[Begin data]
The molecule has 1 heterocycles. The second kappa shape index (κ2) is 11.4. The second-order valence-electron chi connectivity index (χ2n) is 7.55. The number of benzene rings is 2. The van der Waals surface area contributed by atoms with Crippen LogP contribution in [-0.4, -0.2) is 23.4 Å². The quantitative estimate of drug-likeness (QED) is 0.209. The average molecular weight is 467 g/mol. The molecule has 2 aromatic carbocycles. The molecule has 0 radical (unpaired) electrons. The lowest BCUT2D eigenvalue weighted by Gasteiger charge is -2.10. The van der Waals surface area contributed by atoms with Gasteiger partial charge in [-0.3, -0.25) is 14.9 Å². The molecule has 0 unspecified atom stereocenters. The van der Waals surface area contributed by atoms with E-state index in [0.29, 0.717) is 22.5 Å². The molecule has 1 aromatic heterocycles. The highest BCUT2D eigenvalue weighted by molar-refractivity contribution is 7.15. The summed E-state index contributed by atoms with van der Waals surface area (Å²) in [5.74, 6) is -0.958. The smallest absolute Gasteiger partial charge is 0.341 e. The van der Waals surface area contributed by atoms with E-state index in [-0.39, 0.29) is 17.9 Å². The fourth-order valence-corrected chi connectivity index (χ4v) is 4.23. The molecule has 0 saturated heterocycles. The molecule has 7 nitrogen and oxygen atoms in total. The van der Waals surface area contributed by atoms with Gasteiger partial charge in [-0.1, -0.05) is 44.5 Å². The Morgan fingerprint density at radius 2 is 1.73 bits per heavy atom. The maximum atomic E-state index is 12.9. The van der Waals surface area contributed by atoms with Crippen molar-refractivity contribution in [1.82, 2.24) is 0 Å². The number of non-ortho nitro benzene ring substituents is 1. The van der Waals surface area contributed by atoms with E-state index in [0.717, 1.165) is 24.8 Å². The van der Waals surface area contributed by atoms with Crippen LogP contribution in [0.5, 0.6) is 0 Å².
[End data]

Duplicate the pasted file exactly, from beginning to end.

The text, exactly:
The molecule has 1 heterocycles. The second kappa shape index (κ2) is 11.4. The second-order valence-electron chi connectivity index (χ2n) is 7.55. The number of benzene rings is 2. The van der Waals surface area contributed by atoms with Crippen LogP contribution in [-0.4, -0.2) is 23.4 Å². The quantitative estimate of drug-likeness (QED) is 0.209. The average molecular weight is 467 g/mol. The molecule has 2 aromatic carbocycles. The molecule has 0 radical (unpaired) electrons. The lowest BCUT2D eigenvalue weighted by Gasteiger charge is -2.10. The van der Waals surface area contributed by atoms with Gasteiger partial charge in [-0.3, -0.25) is 14.9 Å². The molecule has 0 unspecified atom stereocenters. The van der Waals surface area contributed by atoms with E-state index in [0.29, 0.717) is 22.5 Å². The molecule has 1 aromatic heterocycles. The highest BCUT2D eigenvalue weighted by molar-refractivity contribution is 7.15. The summed E-state index contributed by atoms with van der Waals surface area (Å²) in [5.74, 6) is -0.958. The smallest absolute Gasteiger partial charge is 0.341 e. The van der Waals surface area contributed by atoms with E-state index in [-0.39, 0.29) is 17.9 Å². The fourth-order valence-corrected chi connectivity index (χ4v) is 4.23. The molecule has 0 saturated heterocycles. The molecule has 7 nitrogen and oxygen atoms in total. The van der Waals surface area contributed by atoms with Gasteiger partial charge in [-0.1, -0.05) is 44.5 Å². The Morgan fingerprint density at radius 2 is 1.73 bits per heavy atom. The maximum atomic E-state index is 12.9. The van der Waals surface area contributed by atoms with Crippen molar-refractivity contribution in [1.82, 2.24) is 0 Å². The number of non-ortho nitro benzene ring substituents is 1. The van der Waals surface area contributed by atoms with E-state index in [0.717, 1.165) is 24.8 Å². The van der Waals surface area contributed by atoms with Crippen LogP contribution in [0.5, 0.6) is 0 Å².